Through the years, the World Methodist Council maintained a friendly connection with Rev. Graham and his Evangelistic Association. In 1956, Rev. Graham was a guest at the World Methodist Conference held at Lake Junaluska, North Carolina. Dr. Joe Hale met with Graham at his mountain home in the 1980s, and considered Graham a mentor, often exchanging letters with Graham during his tenure as General Secretary of the World Methodist Council. Hale heard Billy Graham preach when he was 16 years old and recalled, “It was then that I was led to commit my life to Christ, and as a result, the faith that I had been taught from childhood came to be meaningful and alive. I realized that Christ had died for me and provided salvation for my sins.”
Rev. Dr. Eddie Fox, Director Emeritus of World Methodist Evangelism also remembers his interactions with Rev. Graham. Having served on the faculty of the Billy Graham Schools of Evangelism for more than 15 years, Fox recalls “On more than one occasion [Rev. Graham] would send a message of encouragement to us. We joined with him and leaders around the world in a great gathering at the beginning of this new millennium for a renewed, deeper commitment to the spreading of the good news ‘That the whole world would know Jesus Christ.’”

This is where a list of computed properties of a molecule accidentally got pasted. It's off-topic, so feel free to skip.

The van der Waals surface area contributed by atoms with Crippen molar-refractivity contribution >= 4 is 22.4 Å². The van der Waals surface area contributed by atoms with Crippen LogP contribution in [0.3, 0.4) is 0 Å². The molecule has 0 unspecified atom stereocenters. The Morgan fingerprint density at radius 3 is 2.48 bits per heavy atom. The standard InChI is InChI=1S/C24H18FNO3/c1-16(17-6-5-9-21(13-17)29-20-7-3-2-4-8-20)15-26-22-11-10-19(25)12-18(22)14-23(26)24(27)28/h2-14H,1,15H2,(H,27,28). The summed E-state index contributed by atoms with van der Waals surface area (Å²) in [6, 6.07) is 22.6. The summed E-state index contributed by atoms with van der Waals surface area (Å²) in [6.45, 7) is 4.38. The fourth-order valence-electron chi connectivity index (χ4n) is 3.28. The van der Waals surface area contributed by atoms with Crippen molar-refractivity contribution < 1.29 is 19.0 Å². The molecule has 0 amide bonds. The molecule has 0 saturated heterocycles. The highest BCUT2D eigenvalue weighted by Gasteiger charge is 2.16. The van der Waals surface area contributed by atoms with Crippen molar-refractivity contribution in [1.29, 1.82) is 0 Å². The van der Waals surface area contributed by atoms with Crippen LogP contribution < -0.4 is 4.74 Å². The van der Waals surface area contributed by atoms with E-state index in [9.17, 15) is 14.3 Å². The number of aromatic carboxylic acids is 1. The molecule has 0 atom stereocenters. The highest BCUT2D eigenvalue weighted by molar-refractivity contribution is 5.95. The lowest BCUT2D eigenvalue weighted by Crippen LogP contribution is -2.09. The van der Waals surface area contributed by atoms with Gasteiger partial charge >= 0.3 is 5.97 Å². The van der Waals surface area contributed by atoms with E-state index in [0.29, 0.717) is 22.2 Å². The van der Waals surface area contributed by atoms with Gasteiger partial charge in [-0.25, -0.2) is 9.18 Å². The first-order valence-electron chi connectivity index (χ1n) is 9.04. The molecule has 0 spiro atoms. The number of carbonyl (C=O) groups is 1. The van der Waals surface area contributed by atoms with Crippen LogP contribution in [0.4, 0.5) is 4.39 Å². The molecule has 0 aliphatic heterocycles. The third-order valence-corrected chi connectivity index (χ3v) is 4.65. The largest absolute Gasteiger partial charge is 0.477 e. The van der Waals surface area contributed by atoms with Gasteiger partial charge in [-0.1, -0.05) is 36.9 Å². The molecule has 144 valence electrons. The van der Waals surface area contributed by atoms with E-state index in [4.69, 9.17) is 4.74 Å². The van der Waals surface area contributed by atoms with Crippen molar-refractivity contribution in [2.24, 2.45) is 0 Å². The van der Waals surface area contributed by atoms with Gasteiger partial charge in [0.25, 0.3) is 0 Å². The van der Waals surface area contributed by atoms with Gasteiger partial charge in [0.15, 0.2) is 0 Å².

Graham, despite his success and notoriety, was deeply humble. He stated, “My one purpose in life is to help people find a personal relationship with God, which I believe, comes through knowing Christ.” In 1980, Graham preached at the United Methodist Congress on Evangelism, a recording of which can be heard at https://methodistthinker.com. He received many honors and awards, including the Philip Award from the Association of United Methodist Evangelists in 1976, The Distinguished Service Medal of the Salvation Army, and The Presidential Medal of Freedom (U.S.) in 1983.
The World Methodist Council extends its deepest condolences to the Graham family and friends. We pray that Rev. Graham’s passion for sharing Christ’s love will live on in the many lives he trained and touched.
Nominations for the World Methodist Peace Award are OPEN.
Presented annually to an individual or group who has worked for peace, justice and reconciliation in their lives and in their ministries, the World Methodist Peace Award is a 30+ year tradition of the World Methodist Council. The criteria for the Award are (1) Courage; (2) Creativity; and (3) Consistency in their work and witness to peace.